Reopening in Munich this May is the Lenbachhaus, home to the world’s largest collection of early Modernist Blaue Reiter paintings. The refurbished galleries now also host a first-rate collection of international contemporary art.
In Bavaria, the new Museum of the Bavarian Kings occupies a grand former hotel on the shore of the Alpsee, adjacent to the fairy-tale Hohenschwangau and Neuschwanstein castles.
St. Kilian’s Cathedral — the main church in Wurzburg, and the fourth-largest Romanesque cathedral in Germany — has reopened following a 3.2 million-euro renovation. The ornate stucco decoration inside has been spiffed up and the cathedral’s two organs restored.
Hamburg’s city center is taking on a new look, thanks to the urban renewal project called HafenCity. Built on 400 acres reclaimed from disused docklands right along the Elbe River, this roughly 15-block area in the city center is filling up with “starchitect”-designed buildings and waterside cafés. The anchor is the gigantic, architecturally striking Elbphilharmonie complex, home to a concert hall, hotel, apartments, and shopping center (due for completion in 2015).
In Budapest, riverboats operated by the transit authority now connect strategic locations throughout the city. Although not as quick or convenient as Budapest’s subway or trams, the boats are a romantic, cheap alternative to pricey riverboat cruises on the Danube.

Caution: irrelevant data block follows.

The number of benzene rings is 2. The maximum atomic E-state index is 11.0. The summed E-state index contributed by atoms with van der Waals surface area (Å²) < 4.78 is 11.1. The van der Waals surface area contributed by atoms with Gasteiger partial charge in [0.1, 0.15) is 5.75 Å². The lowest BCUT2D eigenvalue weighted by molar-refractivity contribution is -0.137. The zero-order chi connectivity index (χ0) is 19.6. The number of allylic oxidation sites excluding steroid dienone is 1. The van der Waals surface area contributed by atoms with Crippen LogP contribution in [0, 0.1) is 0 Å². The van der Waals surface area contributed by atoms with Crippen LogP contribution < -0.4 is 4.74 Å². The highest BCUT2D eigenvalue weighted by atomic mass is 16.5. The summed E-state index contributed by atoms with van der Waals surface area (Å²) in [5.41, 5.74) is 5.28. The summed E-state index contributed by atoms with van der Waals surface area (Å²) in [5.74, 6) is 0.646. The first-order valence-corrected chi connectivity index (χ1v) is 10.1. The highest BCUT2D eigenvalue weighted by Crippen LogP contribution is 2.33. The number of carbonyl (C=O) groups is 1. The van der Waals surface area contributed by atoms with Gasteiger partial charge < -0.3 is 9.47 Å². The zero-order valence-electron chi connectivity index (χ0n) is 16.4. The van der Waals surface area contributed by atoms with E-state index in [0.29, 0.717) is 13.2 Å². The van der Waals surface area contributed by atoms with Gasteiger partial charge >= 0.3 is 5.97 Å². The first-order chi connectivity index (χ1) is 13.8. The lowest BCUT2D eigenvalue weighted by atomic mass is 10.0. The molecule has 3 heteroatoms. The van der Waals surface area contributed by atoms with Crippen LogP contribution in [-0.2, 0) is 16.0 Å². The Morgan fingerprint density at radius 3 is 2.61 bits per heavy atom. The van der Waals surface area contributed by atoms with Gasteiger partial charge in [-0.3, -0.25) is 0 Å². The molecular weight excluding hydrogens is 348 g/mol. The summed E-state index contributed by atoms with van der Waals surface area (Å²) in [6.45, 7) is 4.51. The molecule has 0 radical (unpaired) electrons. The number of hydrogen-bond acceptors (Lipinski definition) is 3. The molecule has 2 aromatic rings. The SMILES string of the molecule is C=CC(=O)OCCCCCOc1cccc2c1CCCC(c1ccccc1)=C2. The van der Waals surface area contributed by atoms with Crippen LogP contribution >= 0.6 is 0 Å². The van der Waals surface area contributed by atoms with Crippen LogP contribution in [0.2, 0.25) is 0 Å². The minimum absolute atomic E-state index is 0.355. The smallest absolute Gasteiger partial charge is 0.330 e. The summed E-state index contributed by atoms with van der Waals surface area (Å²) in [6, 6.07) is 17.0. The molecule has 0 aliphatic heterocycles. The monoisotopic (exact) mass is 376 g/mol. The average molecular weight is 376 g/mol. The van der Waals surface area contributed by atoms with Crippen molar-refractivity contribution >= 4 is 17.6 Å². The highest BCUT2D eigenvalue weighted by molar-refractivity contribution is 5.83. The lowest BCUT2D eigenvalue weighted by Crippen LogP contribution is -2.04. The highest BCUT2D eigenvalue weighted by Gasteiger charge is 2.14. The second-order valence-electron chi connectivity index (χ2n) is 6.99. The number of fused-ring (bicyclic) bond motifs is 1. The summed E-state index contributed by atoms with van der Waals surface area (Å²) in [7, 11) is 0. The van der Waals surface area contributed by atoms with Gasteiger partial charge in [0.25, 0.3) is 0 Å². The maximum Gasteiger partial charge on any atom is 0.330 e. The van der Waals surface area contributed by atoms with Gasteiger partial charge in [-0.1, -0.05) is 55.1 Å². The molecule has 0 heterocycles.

Up on Castle Hill, the Royal Wine House has closed (at least temporarily), but the nearby House of Hungarian Wines has reopened, offering a survey of Hungary’s wine-growing regions.
At St. Stephen’s Cathedral in Vienna, visitors can ride an elevator up to the newly opened Cathedral Treasury. The substantial treasures of the cathedral had been ignored in the nearby (and outmoded) cathedral museum, so they’ve been moved into the church, filling a space high above the nave on the west portal wall.
The Kunsthistorisches Museum in Vienna is reopening its Kunstkammer (Cabinet of Wonders) exhibit to show off the lavish curiosities the Habsburg emperors gathered to impress their friends and enemies.
Vienna’s train stations will be in disarray for the next few years, as the city rebuilds its central station and remodels several others. The wonderful Westbahnhof (West Station) has already been beautifully renovated — with the 1950s shell now filled with a modern mall of services, shops, and eateries.
After a bit of a shakeout in the recently refurbished Impressionist galleries of the Musée d’Orsay, paintings have settled into permanent locations, offering a fresh view of this rich trove of masterworks. The long-closed Picasso Museum should finally reopen in summer 2013. Meanwhile, the Rodin Museum is undergoing a major renovation until 2014. While statues will be moved around and some rooms will close altogether, the museum’s lovely gardens will remain open.
There are several intriguing new tour options in Paris. Classic Walks offers new Easy Pass tours that allow you to skip the lines at major sights such as the Louvre and the Eiffel Tower (www.easypasstours.com). TripUp’s pedicab tours, helmed by hard-pedaling drivers, are a charming way to experience Paris at a snail’s pace (www.tripup.fr). If rumbling around Paris in a funky old Citroën 2CV convertible à la Inspector Clouseau sounds like your kind of fun, check out Paris Authentic (www.parisauthentic.com) or 4 Roues Sous 1 Parapluie (www.4roues-sous-1parapluie.com).